Adriana Picker's Connection to Flowers | Petal by Adriana Picker | Hardie Grant Books
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Adriana's powerful connection to flowers

12 May 2020 | Adriana Picker

For some people when they look at a flower, they simply see something beautiful, but for Adriana Picker there's so much more attached. Petal is a view of the world of flowers through an artist's eye, and the book is a labour of love for Adriana in more ways than one. Read the beautiful introduction for Petal below. 

"When you take a flower in your hand and really look at it, it’s your world for the moment. I want to give that world to someone else."

- Georgia O’Keeffe

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TIGER LILY

Lilium lancifolium
Alice finds a talking tiger lily in Lewis Carroll’s nineteenth-century classic about her adventures in Wonderland.

When I was five years old my maternal grandmother, Emma, announced to my mother that I would be a florist.

Every time I visited Emma, on the shore of Tuggerah Lake on Australia’s central coast, we would spend hours together in her beautiful garden hunting for blossoms, examining the whorls of a fleshy begonia leaf and inhaling the heady scent of her heritage roses. It was our tradition, our first and most important activity directly after my arrival for a visit, to collect a bunch of blooms for the dining table. Much to my mother’s surprise, I was also given the great honour of being able to pick any flower I chose.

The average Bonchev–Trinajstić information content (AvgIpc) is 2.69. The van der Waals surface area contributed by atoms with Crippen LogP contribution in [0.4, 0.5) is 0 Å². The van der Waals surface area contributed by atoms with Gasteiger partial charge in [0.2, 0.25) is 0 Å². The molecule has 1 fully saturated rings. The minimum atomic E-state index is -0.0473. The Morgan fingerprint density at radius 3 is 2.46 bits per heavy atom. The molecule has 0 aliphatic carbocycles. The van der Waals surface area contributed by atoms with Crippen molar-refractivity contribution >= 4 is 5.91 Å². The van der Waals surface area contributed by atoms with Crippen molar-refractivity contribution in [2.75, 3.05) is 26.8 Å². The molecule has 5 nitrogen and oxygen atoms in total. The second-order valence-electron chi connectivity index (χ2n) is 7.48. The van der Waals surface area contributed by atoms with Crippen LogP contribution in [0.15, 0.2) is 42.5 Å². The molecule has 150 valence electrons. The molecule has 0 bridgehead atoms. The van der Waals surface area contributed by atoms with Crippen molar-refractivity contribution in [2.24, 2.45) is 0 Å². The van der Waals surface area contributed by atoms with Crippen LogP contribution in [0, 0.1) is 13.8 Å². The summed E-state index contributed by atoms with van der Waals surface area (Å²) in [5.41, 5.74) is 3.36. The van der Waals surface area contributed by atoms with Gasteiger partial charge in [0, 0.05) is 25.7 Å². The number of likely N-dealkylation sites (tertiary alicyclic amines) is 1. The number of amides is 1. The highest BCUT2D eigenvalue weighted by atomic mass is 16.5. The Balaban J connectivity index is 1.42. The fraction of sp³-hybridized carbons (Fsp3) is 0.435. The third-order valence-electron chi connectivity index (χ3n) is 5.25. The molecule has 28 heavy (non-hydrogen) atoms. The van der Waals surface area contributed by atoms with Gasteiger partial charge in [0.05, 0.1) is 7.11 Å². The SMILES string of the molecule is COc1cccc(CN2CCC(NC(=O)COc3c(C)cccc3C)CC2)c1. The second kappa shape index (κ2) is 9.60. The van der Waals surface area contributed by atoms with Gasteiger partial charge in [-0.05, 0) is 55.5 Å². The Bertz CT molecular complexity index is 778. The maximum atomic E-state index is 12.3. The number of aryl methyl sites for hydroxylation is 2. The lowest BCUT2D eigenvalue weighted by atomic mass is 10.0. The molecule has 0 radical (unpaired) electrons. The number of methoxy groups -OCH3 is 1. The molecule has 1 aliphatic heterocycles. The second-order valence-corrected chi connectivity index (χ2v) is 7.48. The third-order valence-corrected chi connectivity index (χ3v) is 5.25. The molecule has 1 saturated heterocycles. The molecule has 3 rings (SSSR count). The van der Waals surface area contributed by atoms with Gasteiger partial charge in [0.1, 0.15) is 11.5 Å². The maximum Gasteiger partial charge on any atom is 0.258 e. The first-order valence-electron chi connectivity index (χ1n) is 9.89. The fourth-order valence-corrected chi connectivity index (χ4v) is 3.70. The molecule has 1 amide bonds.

Emma’s garden was a fairly typical quarter-acre block with a single-storey brick veneer house, without any real distinguishing features from its neighbours. But to me, this average Australian backyard was a magical world of discovery. Emma had a penchant for cymbidium orchids – ubiquitous amongst gardeners of her generation. She also had a fantastic collection of garden roses in romantic shades of deep vermilion and delicate blush pinks, along with sweet white crocus es and begonias with their intricately bejewelled leaves. With every visit, there was something new to marvel at.

I did not have very long in Emma’s garden; she died when I was seven and my grandfather sold the house. On the day of Emma’s funeral, with the entire family gathered at Tuggerah Lake, her roses were in full, glorious bloom, and I collected a huge bunch for the dining table. My aunt Margo made me point out each rosebush I had picked from so that she could move them to her own garden in memory of her mother.